Jacob Lumpkin Professor Morrow PHIL-1123 25 January 2017 WIT: Plato’s Cave Plato’s “Allegory of the Cave” is something that speaks to me in a very deep and direct way. It shows that we know much less than we think and that we are prisoners. We begin our lives in the cave accepting what we are taught by our parents, religion, school teachers, and government etc. What we perceive as reality is not always accurate as is shown in this story. We are chained up by our own preconceived beliefs and bias’s, seeing puppet shadows believing them to be reality.
That is just the beginning of Plato’s “Allegory of the Cave”. His allegory envisions the world as a dark cave, the human beings as prisoners who are trapped and every life experience as nothing but shadows on a wall. Plato’s theory, with the cave, represents people who believe that knowledge comes from what we see and or hear in the world. The shadows represent those who believe that what they see should be taken as the truth, but if you believe that then you are merely seeing a shadow of the
“An unexamined life is a life not worth living” - Socrates. Both ‘The Matrix’ and Plato’s allegory of ‘The Cave’ develops a question of reality and how the world is perceived. This can be closely connected to one of the great Greek philosopher’s sayings where an “unexamined life is a life not worth living”. Socrates states this due to the increasing number of citizens who lived their lives without questioning the world around them. ‘The Matrix’ and Plato’s allegory explore how when the world is properly examined the outcome is a new understanding and perception of life.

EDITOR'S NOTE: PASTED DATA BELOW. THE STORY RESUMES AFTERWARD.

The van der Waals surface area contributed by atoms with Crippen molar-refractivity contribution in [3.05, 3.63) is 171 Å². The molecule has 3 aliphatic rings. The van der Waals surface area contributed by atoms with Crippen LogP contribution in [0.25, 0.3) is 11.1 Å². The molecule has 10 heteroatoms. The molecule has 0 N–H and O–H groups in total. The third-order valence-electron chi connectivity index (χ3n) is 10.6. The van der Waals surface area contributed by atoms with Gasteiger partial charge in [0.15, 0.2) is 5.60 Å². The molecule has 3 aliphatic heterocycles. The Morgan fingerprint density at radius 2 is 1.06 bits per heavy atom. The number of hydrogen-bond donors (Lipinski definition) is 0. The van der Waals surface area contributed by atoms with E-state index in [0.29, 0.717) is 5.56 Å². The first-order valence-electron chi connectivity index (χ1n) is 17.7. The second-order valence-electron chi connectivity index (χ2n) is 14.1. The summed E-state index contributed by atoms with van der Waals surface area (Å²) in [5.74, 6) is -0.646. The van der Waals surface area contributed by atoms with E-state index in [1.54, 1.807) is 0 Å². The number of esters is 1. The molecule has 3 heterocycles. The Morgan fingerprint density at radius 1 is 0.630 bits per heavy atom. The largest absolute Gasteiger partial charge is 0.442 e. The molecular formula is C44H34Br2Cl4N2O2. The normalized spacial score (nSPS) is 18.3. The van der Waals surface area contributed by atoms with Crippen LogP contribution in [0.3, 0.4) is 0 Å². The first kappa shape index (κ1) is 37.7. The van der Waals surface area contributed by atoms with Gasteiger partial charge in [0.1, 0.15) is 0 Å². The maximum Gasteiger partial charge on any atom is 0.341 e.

Socrates uses many different appeals to logos. For example, when he states that it is improbable that he could succeed in making people worse while so many others are invested in making people better, he is using the topos of greater and lesser. The allegory of all allegories, Plato's Allegory of the Cave is not the rosiest take on the reality of human existence. You might even call it downright bleak: it envisions the world as a dark cave, human beings as trapped prisoners, and all of our experiences as nothing but shadows on a wall. "See human beings as though they were in an underground cave-like dwelling," instructs Socrates, "with its entrance, a long one, open to the light across the whole width of the
In Book XII of “The Republic,” also called The Allegory of the Cave, Plato paints a detailed picture of the process in what it is to become enlightened. As humans we have limited perceptions of reality and we mistake these perceptions as truth and goodness. Plato tells us that what we are actually seeing are mere shadows of their true forms and is very clear in his point that traversing to the world of enlightenment is both difficult and painful. Not only that, but there will be those out there that are unwilling to seek this truth and seem to prefer the shadows. Plato asks us to examine ourselves and our beliefs and ask if these beliefs are biased or based on our own prejudices.